If a power MOSFET begins to oscillate, would heat develop and be trapped inside the polysilicon channel?
There was this fellow, Rudy Severns, who many years ago went on a speaking tour for International Rectifier to discuss "Hexfets," their power MOSFETs, when that product line was still new. If memory serves, this would have been somewhere around 1981. Rudy was not an IR employee; he was serving them as an outside consultant and spokesman.
Rudy described how Hexfets could do wonderful things for switch-mode power supplies, but he quite pointedly suggested that they might be a troublesome choice for making a linear amplifier, or for use in any other non-saturating service.
There were two issues:
- The Hexfet devices had a series resistive path running between the gate pin of the device's package to the gate itself. That resistive path was located within the semiconductor body and consisted of a buried polysilicon channel.
- Hexfets themselves were/are very high-speed devices which, if put into their linear operating region, could rather easily burst into parasitic RF oscillation.
His concern was that if a power MOSFET began to oscillate, there would be heat developed inside that device's polysilicon channel and that there was pretty much no place for that heat to go. The channel could get thermally hot enough to burst through the gate's oxide layer and thereby destroy the MOSFET.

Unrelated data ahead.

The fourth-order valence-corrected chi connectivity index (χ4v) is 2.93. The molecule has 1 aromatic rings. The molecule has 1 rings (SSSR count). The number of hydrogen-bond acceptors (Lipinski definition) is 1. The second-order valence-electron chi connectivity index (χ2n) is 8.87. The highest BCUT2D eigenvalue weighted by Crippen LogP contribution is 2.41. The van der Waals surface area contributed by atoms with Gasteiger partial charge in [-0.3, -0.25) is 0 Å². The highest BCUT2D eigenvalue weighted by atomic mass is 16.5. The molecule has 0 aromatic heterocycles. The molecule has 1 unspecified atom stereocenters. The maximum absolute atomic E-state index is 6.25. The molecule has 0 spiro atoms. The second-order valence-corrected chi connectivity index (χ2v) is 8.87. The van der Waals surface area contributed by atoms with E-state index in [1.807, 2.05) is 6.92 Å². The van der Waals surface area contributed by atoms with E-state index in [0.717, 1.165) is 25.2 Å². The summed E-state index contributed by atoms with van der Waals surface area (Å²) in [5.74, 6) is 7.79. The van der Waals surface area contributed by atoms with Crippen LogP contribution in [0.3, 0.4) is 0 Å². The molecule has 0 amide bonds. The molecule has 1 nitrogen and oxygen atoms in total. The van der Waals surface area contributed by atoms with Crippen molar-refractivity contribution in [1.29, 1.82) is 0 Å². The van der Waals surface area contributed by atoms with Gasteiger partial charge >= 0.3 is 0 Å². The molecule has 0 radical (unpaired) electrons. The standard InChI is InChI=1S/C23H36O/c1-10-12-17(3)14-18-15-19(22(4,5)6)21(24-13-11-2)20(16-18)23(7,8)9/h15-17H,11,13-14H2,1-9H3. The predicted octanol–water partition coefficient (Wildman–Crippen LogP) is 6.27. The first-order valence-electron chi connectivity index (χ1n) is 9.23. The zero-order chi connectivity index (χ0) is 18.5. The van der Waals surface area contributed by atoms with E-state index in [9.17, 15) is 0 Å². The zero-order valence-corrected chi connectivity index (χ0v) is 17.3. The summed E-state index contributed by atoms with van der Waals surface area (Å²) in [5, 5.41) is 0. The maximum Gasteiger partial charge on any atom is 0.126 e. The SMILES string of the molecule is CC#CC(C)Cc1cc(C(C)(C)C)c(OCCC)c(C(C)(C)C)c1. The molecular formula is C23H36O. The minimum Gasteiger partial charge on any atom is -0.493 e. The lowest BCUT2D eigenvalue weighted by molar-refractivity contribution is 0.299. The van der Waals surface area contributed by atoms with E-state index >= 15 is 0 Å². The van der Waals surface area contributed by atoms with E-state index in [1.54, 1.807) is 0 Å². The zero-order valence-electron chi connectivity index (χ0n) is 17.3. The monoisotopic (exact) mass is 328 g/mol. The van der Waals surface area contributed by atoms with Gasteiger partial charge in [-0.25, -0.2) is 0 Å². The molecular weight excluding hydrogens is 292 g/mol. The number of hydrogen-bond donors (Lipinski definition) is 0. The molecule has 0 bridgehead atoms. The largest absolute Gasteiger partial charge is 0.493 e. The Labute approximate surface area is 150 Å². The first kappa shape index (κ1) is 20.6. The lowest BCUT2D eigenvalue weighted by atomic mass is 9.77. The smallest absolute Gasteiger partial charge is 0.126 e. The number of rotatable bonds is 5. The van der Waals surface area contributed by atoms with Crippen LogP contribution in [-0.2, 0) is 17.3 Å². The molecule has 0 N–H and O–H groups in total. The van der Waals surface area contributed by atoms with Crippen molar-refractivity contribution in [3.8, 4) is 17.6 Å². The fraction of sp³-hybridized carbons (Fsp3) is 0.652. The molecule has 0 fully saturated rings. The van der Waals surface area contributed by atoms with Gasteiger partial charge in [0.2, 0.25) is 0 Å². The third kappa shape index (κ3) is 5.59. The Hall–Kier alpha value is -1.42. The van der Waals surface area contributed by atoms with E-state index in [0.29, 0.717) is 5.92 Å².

Some time later, Motorola introduced their TMOS power MOSFET devices, so I contacted them and had a little talk. The fellow I spoke with confirmed everything Rudy had said and also told me that Motorola was at the time trying to find a way to bypass the TMOS polysilicon channel with metallization to avoid that trapped heat issue. The problem was that they couldn't find a way to do it without causing vulnerability to ESD (electrostatic discharge) damage to the TMOS gates.
Some more years later, I happened to visit a company that made an AC power supply product that, to my genuine astonishment, used power MOSFETs from Hitachi as linear power amplifiers in push-pull, class-B service.
I saw then that it could indeed be done despite Rudy's concerns, but if you decide to try it yourself, do be careful to guard against parasitic oscillations.
John Dunn is an electronics consultant, and a graduate of The Polytechnic Institute of Brooklyn (BSEE) and of New York University (MSEE).
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